Use of acoustic cardiography immediately following electrical cardioversion to predict relapse of atrial fibrillation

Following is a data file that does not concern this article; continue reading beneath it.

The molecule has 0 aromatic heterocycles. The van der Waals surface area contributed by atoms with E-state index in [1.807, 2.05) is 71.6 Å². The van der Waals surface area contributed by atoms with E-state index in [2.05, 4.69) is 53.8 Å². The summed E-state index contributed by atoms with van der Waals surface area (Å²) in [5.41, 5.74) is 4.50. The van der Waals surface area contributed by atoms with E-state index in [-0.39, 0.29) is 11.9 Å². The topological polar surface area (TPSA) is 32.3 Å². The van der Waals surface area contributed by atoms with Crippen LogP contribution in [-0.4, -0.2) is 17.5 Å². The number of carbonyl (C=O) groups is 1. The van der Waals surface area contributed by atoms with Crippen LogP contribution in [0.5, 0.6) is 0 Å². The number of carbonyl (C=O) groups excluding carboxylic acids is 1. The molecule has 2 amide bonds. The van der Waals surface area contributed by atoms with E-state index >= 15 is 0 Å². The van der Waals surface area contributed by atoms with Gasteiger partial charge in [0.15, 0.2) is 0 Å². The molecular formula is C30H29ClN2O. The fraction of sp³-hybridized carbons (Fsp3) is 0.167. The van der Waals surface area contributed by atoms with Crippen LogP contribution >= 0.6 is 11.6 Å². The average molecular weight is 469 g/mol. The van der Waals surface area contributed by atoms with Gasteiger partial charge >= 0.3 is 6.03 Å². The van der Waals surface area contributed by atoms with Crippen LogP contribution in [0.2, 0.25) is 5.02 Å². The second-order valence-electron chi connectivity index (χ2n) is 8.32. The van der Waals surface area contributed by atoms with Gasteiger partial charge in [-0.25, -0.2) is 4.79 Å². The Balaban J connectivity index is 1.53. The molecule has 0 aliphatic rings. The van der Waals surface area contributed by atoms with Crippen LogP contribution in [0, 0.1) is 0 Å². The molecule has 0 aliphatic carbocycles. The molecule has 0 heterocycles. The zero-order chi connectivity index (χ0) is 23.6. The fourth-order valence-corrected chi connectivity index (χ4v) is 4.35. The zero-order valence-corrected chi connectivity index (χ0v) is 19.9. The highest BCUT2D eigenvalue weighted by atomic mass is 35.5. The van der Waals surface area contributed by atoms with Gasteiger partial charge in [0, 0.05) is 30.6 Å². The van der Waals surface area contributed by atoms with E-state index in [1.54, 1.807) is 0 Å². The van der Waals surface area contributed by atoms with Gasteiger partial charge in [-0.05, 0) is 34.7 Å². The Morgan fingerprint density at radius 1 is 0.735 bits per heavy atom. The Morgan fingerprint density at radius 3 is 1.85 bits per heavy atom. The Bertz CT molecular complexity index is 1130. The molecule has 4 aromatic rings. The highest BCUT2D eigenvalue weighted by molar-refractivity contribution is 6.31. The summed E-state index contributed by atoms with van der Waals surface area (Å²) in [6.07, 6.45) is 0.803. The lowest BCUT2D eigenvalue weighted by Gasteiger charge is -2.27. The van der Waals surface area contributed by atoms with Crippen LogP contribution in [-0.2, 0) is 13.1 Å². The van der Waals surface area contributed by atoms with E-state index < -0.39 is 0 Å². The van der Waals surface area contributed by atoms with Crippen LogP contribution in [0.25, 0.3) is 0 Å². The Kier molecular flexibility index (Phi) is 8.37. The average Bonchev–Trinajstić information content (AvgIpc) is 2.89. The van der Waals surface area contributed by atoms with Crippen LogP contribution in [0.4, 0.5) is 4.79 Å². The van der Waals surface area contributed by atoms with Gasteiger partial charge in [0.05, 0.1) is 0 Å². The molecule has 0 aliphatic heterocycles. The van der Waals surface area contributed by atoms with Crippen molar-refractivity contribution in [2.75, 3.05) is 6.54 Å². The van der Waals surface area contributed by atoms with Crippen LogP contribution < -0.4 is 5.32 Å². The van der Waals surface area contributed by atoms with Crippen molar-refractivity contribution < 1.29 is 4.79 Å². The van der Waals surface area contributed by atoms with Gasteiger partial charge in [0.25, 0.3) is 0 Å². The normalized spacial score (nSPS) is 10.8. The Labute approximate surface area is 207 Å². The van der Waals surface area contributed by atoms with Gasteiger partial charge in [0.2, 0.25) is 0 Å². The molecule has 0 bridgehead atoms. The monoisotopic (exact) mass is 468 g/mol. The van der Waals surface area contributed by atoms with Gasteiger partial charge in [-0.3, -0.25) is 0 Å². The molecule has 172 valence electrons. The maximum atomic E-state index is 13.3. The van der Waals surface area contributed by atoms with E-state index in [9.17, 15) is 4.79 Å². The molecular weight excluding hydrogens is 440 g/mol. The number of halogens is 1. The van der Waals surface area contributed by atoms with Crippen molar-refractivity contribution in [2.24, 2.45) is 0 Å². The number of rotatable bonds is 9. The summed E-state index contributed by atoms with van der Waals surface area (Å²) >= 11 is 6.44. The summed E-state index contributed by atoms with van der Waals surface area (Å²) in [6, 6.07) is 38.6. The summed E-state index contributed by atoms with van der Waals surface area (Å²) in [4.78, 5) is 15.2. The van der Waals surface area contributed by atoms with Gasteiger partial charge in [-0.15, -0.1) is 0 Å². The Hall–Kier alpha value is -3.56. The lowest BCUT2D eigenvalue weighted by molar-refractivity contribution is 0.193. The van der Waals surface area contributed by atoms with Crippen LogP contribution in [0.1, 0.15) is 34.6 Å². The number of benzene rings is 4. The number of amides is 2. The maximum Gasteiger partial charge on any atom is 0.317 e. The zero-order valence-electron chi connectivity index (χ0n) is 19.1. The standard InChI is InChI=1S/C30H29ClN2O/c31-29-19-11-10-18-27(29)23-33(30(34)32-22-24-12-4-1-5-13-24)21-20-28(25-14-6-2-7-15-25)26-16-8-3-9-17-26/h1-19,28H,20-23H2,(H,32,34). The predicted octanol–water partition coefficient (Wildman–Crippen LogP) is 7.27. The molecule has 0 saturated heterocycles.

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Predicting atrial fibrillation (AF) recurrence after successful electrical cardioversion (ECV) is difficult. The main aim of this study was to investigate whether acoustic cardiography (AUDICOR® 200) immediately post-ECV might provide indices for AF relapse following cardioversion. Acoustic cardiography parameters included Electromechanical Activation Time (EMAT), Left Ventricular Systolic Time (LVST), QRS duration, heart rate and third heart sound intensity (S3 Strength). We analysed data from 140 patients who underwent successful cardioversion and in whom AUDICOR results and echocardiographic measurements immediately after (baseline) ECV were available. Patients were prospectively followed-up at 4-6 weeks, 3 and 12 months post-ECV, and sinus rhythm maintenance was evaluated using acoustic cardiography and Holter electrocardiography. The effect of each baseline AUDICOR parameter on the hazard of AF relapse was investigated using Cox proportional hazards (PH) models. Fifty patients (35.7%) had AF relapse. Of all the AUDICOR parameters, only S3 Strength exhibited consistent predictive value. Increasing S3 Strength increased the hazard of relapse in a univariable Cox PH model (HR=2.52, p=0.003), and in two multivariable Cox PH model constructions (Model 1 excluded heart rate and Model II excluded EMAT/RR, LVST and LVST/RR) both of which included the parameters as continuous variables (Model I: HR=1.15, p=0.042; Model II: HR=1.14, p=0.045) or the parameters dichotomized according to suggested cut-points (Model I: HR=2.5, p=0.007; Model II: HR=2.09, p=0.031). In conclusion, this study suggests that acoustic cardiography may be a simple inexpensive and quantitative bedside method to assist in prediction of AF recurrence after ECV.